Hey, you guys I have question on A diet fad that I hear a lot. Everyone says follow you macros but I am not that fond of this because I believe some days the body might need more nutrients and some days it might need less. Macros are always constant I believe. I have have never followed this approach but I am willing to on others opinions on this diet. As of right now I follow almost a extreme Paleo diet right now. only meat, vegetables, some fruit and nuts(peanuts mostly).
  14. Philipp Zimmermann

    Gaining Mass / Fixing My Diet

    Hi all, I decided to fix my diet to gain some mass. I´m doing F1 4 times a week and H1 2 times since February. And really see some improvment. I´m more defined, but I struggle to put on weight. I checked out alot of topics about nutrition and based my approach upon all this information: 1. Eat enough calories( ca. 2200 kcal) and protein( ca.120g )! 2. Eat whole foods and a crapton of vegetabels and fruits! 3. Getting breakfast! 4. Slow digisting meal before I go to bed! I don´t want to lose my self into details so this is just a basic approach. While changing my diet I also want to fix my sleeping habits and start doing some kind of cardio / HIIT ! Some Imformation about myself: I´m 18 years old. My weight is 64kg(141 lbs) and I´m 185cm tall. I was always underweight, but I had never problems with it( My doc said it was okay as long as I feel good). Never really active at doing sports, till I started some weight training 1,5 half year ago and F1/H1 since February. Never done some sort of cardio/HIIT.... And never eat breakfast or eat a lot of fruits and vegetabels... I´m getting pre / post workout nutrition inspired by this thread https://www.gymnasticbodies.com/forum/topic/9580-perfect-workout-nutrition-2013/ ( it´s really helps me. Thanks for this great post ) What do you think about my approach? Maybe someone has some tips about the cardio aspect aswell. (I will to have change a lot, but it´s really time to do it.) Looking forward to every answer and thanks for your help ! =) Yours sincerely, Phil ( English is not my native, but I hope its okay^^)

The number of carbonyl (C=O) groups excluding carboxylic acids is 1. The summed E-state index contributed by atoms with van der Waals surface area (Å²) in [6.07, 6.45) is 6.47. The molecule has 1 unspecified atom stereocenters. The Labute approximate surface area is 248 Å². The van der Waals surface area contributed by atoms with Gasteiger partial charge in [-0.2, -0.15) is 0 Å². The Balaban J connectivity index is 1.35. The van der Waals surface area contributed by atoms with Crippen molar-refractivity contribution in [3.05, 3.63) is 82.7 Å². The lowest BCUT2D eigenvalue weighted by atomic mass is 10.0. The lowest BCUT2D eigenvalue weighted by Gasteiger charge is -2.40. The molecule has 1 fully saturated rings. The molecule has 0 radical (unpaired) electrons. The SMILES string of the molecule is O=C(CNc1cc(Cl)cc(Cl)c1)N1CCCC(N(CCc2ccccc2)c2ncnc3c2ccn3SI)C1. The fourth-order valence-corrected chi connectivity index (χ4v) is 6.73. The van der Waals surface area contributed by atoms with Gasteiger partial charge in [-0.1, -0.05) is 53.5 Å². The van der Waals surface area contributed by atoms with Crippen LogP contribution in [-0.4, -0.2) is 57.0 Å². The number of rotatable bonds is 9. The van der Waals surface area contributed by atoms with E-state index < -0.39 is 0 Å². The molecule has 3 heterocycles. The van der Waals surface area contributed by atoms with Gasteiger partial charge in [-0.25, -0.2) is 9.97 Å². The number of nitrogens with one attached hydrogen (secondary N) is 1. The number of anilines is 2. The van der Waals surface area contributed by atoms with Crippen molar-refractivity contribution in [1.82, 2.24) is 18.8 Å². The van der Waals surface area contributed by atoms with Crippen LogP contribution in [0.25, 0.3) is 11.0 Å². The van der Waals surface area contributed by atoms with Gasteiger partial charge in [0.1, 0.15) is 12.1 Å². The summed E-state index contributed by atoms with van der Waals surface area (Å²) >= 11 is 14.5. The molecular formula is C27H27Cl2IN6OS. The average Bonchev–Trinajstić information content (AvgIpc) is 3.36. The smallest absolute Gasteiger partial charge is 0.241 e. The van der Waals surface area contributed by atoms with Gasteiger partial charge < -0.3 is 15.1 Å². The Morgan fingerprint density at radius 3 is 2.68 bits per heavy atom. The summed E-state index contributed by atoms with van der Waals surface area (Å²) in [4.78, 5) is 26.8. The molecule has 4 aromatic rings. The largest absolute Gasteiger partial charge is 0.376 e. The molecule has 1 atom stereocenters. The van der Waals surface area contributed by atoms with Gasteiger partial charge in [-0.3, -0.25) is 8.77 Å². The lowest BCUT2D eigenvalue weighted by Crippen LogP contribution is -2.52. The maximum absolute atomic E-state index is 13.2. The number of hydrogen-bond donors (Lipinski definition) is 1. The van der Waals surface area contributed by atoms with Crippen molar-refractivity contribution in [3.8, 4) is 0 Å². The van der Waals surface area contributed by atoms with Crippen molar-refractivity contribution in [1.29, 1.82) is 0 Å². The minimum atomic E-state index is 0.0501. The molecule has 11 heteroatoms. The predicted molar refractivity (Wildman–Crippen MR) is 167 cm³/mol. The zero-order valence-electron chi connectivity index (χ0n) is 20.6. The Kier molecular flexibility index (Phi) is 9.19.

15. ZRX38

    Sodium intake question

    Hey guys i have been taking an egg protein powder and noticed it has 1.28 grams of sodium every 100 grams. What do you think about that? Do you think its dangerous? Its also 82% protein, 4% carbs, 0% fat. Btw i am trying to avoid whey protein for the moment because it has lactose Thanks in advance and sorry for my english..